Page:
My first ever driving lesson was in the deserted car park of the local industrial estate. I sat in the driver’s seat and my dad told me that all I had to do was lift the clutch, press the accelerator and I’d be off.
I did just that, and kangarooed off around the car park, unable to get my foot firmly onto the accelerator to truly pull away. It was driving, but not perhaps as it was envisaged.
Yesterday, we saw the next evolution of Chris Wilder’s blueprint. Following last week’s miserable capitulation to Macclesfield, it was evident that all-out attack was being sacrificed for something a bit more sophisticated. Instead of launching forward, we took a leaf out of Herbert Chapman’s old playbook and decided that we didn’t need to attack all the time.
With a back-four of full-backs, Northampton were clearly expecting an assault. But, by holding the ball we were able to draw them out allowing us to probe throughout the whole 90 minutes, not until we ran out of ideas around the hour mark.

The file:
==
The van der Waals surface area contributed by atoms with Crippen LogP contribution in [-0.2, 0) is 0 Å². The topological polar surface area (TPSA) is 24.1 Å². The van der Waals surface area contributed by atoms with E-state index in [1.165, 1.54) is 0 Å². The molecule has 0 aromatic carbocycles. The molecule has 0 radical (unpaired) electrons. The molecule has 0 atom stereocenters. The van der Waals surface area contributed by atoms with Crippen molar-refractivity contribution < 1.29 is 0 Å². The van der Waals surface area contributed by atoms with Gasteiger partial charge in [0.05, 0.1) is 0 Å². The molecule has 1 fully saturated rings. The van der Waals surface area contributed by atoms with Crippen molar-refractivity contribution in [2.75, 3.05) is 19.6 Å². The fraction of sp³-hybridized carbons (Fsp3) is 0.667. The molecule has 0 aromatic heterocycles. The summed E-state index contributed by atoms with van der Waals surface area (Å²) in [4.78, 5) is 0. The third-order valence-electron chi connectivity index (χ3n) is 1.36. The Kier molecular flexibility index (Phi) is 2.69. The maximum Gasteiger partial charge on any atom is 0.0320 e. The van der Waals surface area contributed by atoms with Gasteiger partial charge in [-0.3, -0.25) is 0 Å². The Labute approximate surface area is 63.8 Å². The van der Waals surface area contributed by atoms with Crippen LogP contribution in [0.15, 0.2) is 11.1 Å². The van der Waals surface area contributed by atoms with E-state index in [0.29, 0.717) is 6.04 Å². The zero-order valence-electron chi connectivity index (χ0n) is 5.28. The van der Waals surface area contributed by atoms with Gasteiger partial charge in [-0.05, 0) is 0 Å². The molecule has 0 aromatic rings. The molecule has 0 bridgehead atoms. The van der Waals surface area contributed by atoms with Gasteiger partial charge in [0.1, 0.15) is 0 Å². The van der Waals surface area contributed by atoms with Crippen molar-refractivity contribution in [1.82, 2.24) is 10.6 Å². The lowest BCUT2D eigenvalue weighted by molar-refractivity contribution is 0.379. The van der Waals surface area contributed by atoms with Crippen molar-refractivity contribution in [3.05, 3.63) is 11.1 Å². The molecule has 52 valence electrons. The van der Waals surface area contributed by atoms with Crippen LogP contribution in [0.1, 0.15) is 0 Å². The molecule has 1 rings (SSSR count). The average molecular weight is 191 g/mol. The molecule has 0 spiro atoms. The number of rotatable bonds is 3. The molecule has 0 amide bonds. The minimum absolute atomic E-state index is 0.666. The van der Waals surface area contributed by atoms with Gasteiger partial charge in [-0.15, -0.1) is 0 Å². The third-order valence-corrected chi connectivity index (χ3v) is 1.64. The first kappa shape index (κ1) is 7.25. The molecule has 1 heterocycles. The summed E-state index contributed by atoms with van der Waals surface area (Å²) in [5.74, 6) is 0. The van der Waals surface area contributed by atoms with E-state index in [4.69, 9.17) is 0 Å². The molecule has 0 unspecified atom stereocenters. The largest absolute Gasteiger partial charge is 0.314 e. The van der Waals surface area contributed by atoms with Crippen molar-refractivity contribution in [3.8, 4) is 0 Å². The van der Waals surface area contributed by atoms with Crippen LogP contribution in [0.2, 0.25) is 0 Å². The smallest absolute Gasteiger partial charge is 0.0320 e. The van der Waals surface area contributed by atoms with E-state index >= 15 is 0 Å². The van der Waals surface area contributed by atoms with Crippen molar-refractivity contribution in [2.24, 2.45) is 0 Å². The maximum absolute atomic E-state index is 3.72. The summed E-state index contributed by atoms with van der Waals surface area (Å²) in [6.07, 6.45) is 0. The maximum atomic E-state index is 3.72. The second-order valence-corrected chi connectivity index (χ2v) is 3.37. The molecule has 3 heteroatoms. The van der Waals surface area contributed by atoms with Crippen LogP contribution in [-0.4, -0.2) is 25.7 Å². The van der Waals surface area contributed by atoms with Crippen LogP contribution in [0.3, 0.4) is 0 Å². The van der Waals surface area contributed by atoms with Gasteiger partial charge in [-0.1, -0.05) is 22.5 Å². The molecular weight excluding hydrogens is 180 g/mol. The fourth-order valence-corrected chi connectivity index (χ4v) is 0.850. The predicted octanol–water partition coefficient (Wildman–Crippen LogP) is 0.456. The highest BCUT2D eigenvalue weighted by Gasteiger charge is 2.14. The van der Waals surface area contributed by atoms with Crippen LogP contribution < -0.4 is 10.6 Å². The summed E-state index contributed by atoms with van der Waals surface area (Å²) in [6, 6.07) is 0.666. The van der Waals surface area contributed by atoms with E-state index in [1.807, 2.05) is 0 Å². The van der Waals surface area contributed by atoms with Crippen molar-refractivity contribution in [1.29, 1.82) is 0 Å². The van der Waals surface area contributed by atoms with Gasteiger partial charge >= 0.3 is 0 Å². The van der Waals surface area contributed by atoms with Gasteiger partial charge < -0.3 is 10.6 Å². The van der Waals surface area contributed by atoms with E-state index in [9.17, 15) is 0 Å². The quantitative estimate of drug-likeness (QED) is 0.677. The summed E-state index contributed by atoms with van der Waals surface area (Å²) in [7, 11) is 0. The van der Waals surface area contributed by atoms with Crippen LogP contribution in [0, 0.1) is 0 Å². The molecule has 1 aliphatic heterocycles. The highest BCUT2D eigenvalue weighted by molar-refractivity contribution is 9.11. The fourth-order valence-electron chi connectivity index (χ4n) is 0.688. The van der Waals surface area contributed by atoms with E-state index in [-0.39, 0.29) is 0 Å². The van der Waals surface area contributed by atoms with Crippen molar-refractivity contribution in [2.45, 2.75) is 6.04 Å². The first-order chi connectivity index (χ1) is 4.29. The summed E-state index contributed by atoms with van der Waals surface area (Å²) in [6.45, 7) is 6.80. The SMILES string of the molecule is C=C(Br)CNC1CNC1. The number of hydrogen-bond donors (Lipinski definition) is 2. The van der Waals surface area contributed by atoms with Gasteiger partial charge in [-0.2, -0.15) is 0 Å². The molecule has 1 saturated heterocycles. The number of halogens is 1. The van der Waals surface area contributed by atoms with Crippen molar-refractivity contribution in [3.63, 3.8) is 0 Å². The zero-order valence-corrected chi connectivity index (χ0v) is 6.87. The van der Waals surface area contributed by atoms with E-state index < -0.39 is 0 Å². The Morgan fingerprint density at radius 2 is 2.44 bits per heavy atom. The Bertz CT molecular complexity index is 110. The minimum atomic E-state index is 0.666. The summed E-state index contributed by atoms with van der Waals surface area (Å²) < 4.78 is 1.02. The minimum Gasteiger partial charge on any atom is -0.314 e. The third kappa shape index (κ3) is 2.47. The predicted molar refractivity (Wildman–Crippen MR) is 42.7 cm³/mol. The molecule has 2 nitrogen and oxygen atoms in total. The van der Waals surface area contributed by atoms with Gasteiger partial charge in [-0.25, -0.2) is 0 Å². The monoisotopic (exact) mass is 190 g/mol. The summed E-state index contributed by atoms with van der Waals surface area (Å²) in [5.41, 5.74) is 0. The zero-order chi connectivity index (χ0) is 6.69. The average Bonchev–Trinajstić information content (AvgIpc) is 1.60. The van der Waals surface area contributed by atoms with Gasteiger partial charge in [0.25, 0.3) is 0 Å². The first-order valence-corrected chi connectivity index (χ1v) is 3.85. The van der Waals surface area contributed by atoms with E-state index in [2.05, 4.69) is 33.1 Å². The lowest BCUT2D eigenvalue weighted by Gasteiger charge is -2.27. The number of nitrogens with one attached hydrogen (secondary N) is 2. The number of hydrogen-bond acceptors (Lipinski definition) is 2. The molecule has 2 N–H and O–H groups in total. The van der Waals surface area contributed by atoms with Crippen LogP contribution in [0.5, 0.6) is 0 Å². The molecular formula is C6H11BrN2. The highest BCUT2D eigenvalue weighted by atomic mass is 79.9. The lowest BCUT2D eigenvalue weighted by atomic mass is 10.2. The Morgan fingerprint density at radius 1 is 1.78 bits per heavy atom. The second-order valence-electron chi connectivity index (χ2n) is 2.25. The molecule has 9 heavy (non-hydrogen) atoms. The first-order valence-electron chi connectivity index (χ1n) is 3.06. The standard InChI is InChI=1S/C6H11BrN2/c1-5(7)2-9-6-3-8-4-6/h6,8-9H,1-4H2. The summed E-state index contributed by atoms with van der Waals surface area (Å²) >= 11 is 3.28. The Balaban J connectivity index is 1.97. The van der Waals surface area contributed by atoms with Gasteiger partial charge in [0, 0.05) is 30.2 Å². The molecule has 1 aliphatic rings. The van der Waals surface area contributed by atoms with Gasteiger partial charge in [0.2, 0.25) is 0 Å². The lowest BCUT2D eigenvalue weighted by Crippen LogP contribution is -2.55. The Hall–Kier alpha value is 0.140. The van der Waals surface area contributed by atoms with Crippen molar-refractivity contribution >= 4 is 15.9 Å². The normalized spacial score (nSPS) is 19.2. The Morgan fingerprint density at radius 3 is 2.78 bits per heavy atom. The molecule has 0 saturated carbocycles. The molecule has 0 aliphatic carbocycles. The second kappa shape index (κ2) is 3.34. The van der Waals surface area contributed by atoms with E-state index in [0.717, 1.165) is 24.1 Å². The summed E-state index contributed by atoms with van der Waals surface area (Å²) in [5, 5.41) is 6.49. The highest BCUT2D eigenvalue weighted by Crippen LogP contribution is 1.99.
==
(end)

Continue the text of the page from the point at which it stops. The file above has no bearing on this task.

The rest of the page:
Comfortable, though, it was not. I was reminded of Graham Rix’s first game in charge. Insisting on playing ‘the right way’ we witnessed the likes of Andy Crosby and Paul McCarthy (both classically trained in the Ian Atkins ‘put some snow on it’ school) attempting to pass the ball along their own six-yard line. You could see what they were trying to do, but it was nothing like the slick passing side that Rix envisaged in his head. As he tried to re-train a bunch of whorey old pros to play Total Football, we slipped out of the play-off positions.
Like my first driving lesson, what we witnessed yesterday was a rough-cut version of the Oxford Wilder is trying to fashion. Effective though it was in terms of the result, you suspect there’s some way to go before we see it in its completed form.